7 Famous Baseball Pitches (and some physics behind them)

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iStock

If you watch the playoffs from home, or listen in on the radio, you'll hear a lot of talk about what kind of pitch was just thrown, will be thrown, should be thrown, might be thrown, or, perhaps, shouldn't have been thrown. Cutters, sliders, sinkers—what are they exactly and what's the difference between them? Here's a little primer on six of the most popular pitches out there and a bit of the physics behind them:

1. Fastball - This is the basic, most important pitch in baseball. The first two fingers rest just on (or inside) the seams and the pitcher releases the pitch with the palm pretty much facing the batter, producing maximum velocity. How fast are we talking? Generally in the 90-95 mph range, though some pitchers have been known to hurl over 100 mph. Technically, what you see in the photo is called a two-seam fastball and produces a sidespin that causes the ball to cut in as it approaches the batter. There are other varieties, like the 4-seam fastball, which is thrown by holding the ball with the seams horizontal, rather than vertical. This produces backspin, which creates high pressure under the ball and low pressure on top resulting in the illusion of the ball rising (actually the ball isn't rising, just falling more slowly than it would normally). There's also a split-finger fastball where the first two fingers split, or straddle the seams, which causes the ball to drop a little as it approaches the plate. Despite the movement, the basic idea of a fastball is to overpower the batter, so he swings late and misses.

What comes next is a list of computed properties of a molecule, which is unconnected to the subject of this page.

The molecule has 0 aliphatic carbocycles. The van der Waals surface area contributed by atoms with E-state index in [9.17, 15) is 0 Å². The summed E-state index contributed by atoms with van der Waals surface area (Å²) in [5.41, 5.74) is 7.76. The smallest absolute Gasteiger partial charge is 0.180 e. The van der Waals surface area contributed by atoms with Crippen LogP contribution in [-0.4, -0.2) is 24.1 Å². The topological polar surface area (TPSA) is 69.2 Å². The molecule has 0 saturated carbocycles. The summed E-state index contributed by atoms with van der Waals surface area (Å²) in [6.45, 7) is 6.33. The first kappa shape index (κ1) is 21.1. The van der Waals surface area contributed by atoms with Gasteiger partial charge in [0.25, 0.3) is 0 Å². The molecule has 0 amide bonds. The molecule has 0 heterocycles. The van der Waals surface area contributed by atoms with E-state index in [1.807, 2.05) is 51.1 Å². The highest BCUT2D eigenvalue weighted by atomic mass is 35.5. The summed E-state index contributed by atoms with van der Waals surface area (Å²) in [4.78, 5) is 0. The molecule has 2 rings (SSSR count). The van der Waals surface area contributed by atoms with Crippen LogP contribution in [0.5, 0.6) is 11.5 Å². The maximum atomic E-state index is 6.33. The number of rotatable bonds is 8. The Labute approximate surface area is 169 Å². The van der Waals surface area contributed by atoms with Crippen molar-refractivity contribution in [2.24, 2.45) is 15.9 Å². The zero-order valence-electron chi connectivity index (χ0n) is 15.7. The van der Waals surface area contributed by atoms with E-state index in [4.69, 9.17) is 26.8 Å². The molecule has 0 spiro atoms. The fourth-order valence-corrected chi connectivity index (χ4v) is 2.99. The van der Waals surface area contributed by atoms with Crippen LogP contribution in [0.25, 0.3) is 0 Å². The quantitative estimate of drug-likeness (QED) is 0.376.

2. Sinker - If you've ever played wiffleball, you know the ball rises, falls, and curves in and away from a batter depending on where you position the air holes in the ball. Likewise, in baseball, a pitcher can create movement and variation in speed depending on how he releases the ball, or how he spins the ball. Off-speed pitches, like the sinker, are pitches that are released with the palm of the hand facing away from the pitcher. This causes the ball to sink as it approaches the batter. The idea here is to either get him to swing over the ball and miss, or, if he connects with the pitch, to produce a ground ball, rather than a line drive.